SME uses cloud to meet FSA regulations

When the Financial Services Authority (FSA) introduces new rules, companies under its jurisdiction often have to invest in IT to adhere to new rules.

When the Financial Services Authority (FSA) introduces new rules, companies under its jurisdiction often have to invest in IT to enable them to adhere to the new guidelines.

Because data is so important in finance companies, regulations around data security and storage have forced them to invest in technology. And it is not just the big banks.

While large banks have the IT resources to meet the regulations through in-house development, small financial services firms face major challenges.

One such company is insurance broker Quote Me Today.

Instigated by the attack on the World Trade Centre on 11 September 2001, financial regulators introduced new rules that meant finance firms had to ensure a percentage of their businesses can maintain operational continuity in the event of a disaster. There are hefty penalties if they fail.

Quote Me Today is a small company with 50 staff and one in-house IT worker.  With 11 severs and over 60 workstations the company used back-up to tape for its critical data.

Paul Cole, IT manager at Quote Me Today, who is the only in-house IT worker, said after weighing up the possible penalties for downtime the company decided to use a managed disaster recovery service. About two years ago the company moved to a cloud-based disaster recovery (DR) service fully managed by Plan B DR.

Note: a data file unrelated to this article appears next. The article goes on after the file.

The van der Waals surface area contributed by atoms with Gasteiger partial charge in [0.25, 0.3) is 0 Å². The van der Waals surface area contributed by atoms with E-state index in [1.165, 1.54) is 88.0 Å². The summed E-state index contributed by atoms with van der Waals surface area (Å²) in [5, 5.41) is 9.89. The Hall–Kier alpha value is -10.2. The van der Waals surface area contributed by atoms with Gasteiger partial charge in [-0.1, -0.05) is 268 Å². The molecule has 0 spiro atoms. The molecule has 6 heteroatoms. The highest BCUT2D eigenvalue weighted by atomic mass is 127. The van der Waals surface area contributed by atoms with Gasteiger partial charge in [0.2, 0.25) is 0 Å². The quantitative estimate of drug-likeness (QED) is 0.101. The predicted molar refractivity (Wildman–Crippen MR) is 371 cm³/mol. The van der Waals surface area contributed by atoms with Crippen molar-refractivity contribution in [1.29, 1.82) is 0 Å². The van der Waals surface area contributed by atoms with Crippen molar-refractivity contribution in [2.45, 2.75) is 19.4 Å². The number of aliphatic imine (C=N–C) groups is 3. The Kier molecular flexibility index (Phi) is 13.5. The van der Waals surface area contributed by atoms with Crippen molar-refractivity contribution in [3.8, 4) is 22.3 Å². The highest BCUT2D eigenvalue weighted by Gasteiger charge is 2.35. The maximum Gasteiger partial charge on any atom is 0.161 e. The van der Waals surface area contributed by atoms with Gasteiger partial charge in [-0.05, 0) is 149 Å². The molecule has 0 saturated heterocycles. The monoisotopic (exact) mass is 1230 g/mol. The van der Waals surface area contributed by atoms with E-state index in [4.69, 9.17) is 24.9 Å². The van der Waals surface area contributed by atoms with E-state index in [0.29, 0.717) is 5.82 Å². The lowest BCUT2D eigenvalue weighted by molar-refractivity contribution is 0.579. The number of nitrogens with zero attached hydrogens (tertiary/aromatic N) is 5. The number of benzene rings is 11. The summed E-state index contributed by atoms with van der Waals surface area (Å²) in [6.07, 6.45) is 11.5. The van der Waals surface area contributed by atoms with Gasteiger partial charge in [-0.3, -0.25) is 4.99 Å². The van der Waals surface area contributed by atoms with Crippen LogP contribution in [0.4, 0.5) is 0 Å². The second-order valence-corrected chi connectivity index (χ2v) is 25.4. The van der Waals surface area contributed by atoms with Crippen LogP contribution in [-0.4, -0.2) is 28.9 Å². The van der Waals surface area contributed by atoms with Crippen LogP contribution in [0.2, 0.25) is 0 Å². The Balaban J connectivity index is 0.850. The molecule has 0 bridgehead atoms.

Cole said the previous method was too risky and a cloud service managed by a third party made sense: “We chose a cloud service because I am on my own here so we needed it managed by a supplier. In the past we were just hoping that nothing went wrong.”  

Quote Me Today now has fully comprehensive protection cover of its IT systems – with a guarantee of full systems recovery within 30 minutes if there is an outage.

The company had previously used cloud-based web filtering software and its email was also cloud based.

Cole said transferring the data to the Plan B DR cloud was straightforward. An appliance was plugged into the Quote Me Today infrastructure to take a snapshot of the data that was destined for the cloud. It took about two weeks to transfer the data. Now a snapshot is taken each night and transferred to the cloud.

Quote Me Today pays a monthly charge per server in the cloud.

Cole says the cloud service had not only given the company peace of mind but freed him up to do more proactive IT work. "DR is a job in itself," he said.

"The service has allowed me to focus on more proactive work keeping the network running and making tweaks to it to improve things."

But Cole does not believe that the cloud is the answer to everything: "I am still not entirely convinced that the cloud is the best for everything. You lose control of data and the infrastructure."

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